A. Much of the misinformation about the safety or toxicity is posted by companies who are trying to make themselves different from other vitamin companies by providing products that are free of this ingredient. The study referred to by this company was actually done in a cell culture. Below is the study that is referred to and my comments.
Molecular basis for the immunosuppressive action of stearic acid on T cells.
Immunology. 1990. Department of Microbiology and Immunology, East Carolina University School of Medicine, Greenville.
Studies were performed to determine the mechanism by which stearic acid (18:0) selectively inhibits T-dependent immune responses in vitro. Incubation of mitogen-activated B and T cells with stearic acid resulted in dissimilar patterns of incorporation of the saturated fatty acid into their membranes. High-performance liquid chromatography (HPLC) analyses of T cells showed an accumulation of disaturated 18:0-containing phosphatidylcholine (PC) that replaced normal cellular PC. Less significant quantities of the same PC species were seen to accumulate in B-cell membranes; rather, they increased their proportion of oleic acid containing PC. The different lipid compositions of the lymphocyte cell membranes after exposure to 18:0 were correlated with their plasma membrane potentials. In T cells, the accumulation of disaturated, 18:0-containing PC coincided with a rapid (within 8 hr) collapse of membrane integrity, as determined by flow cytometry. The collapse of membrane integrity was found to be time and dose dependent. No such depolarization was observed in B cells which, by virtue of their desaturating ability, were able to avoid incorporating large amounts of disaturated 18:0-containing phospholipids into their membranes. It is proposed that a lack of stearoyl-CoA desaturase in T cells precludes them from desaturating exogenously derived 18:0, thus leading to increased proportions of 18:0-containing disaturated PC in their cell membranes. The increased abundance of this PC species may enhance membrane rigidity to an extent that plasma membrane integrity is significantly impaired, leading to a loss of membrane potential and ultimately cell function and viability.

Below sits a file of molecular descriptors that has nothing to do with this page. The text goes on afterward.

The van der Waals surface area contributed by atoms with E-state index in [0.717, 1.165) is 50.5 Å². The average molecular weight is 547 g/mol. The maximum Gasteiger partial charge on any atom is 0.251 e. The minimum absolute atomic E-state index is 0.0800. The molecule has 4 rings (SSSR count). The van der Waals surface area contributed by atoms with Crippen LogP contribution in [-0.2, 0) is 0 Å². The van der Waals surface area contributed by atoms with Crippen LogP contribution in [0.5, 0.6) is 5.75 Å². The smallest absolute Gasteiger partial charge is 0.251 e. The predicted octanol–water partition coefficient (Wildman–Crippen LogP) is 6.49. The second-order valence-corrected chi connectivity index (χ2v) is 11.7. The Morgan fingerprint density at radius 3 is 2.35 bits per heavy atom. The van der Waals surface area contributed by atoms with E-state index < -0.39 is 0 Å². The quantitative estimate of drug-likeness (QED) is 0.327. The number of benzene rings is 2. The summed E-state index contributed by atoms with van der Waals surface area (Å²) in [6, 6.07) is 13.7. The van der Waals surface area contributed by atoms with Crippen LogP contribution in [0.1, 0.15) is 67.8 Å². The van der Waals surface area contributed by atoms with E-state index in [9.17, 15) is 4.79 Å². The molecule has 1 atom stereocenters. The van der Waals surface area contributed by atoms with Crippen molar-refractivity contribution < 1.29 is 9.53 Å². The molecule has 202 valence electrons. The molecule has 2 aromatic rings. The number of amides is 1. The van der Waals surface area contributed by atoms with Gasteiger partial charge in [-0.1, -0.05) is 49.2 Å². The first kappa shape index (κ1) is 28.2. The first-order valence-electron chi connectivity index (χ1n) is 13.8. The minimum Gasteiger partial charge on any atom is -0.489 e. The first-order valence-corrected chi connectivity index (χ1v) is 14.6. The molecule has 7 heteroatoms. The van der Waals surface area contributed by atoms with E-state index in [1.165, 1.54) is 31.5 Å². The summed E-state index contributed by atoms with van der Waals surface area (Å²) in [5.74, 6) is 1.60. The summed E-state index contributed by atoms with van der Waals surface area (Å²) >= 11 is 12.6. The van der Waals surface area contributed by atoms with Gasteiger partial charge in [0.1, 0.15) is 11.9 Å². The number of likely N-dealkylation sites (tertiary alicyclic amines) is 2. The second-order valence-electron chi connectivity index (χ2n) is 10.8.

Comments: This study is totally irrelevant to what would occur in the human body from the tiny amounts of stearic acid ingested in capsules. If you directly put a particular nutrient, vitamin, fatty acid, amino acid, medication, herb or any substance in a high enough dosage directly in a cell culture you will get results that have nothing to do with what happens when a tiny amount is ingested as part of a medicine, supplement, or through diet and is diluted and distributed to trillions of cells. For instance, you can kill a cell if you put too high an amount of fish oil fatty acids near it in a cell culture, but that does not mean fish oil fatty acids, the omeag-3s, are harmful to you when ingested in reasonable amounts - in fact omega-3s are healthy fatty acids. People or companies who use this type of in vitro study to make such a leap either do not understand medicine or science, or are purposely misleading consumers for marketing reasons.
Q. Are these studies not valid?
“Stearic Acid inhibits T-cell dependent immune responses. Plasma membrane
integrity is significantly impaired, leading to a loss of membrane potential and
ultimately cell function and viability.” Tebbey PW, Buttke TM, “Molecular Basis For The Immunosuppressive Action of
Stearic Acid on T cells” (Immunology, 1990 July. When cells were exposed to stearic acids and palmitic
acids, there was a dramatic loss of cell viability after 24 hours.”
Ulloth, JE, Casiano CA, De Leon M. Department of Microbiology and Immunology, East Carolina University School of Medicine. “T-helper cells become the target of stearic acid.”
“The addition of palmitate or stearate to cultured cells led to activation of a death program with a morphology resembling that of apoptosis. Palmitates and stearates caused cardiac and other types of cells to undergo programmed cell death.”
Sparagna, GC, Hickson-Bick, DL, Department of Pathology and Medicine, University of Texas Health Science Center, Houston. American Journal of Medical Science, 1999.
A. You can put an excess of any healthy substance, including fish oils, around cells in a Petri dish and the cells can die. This does not mean that fish oils are harmful when ingested in reasonable amounts. What happens in an isolated cell in a Petri dish has little relevance to the actual ingestion of that substance since the dilution of the substance that ends up in trillions of cells in the body makes it insignificant.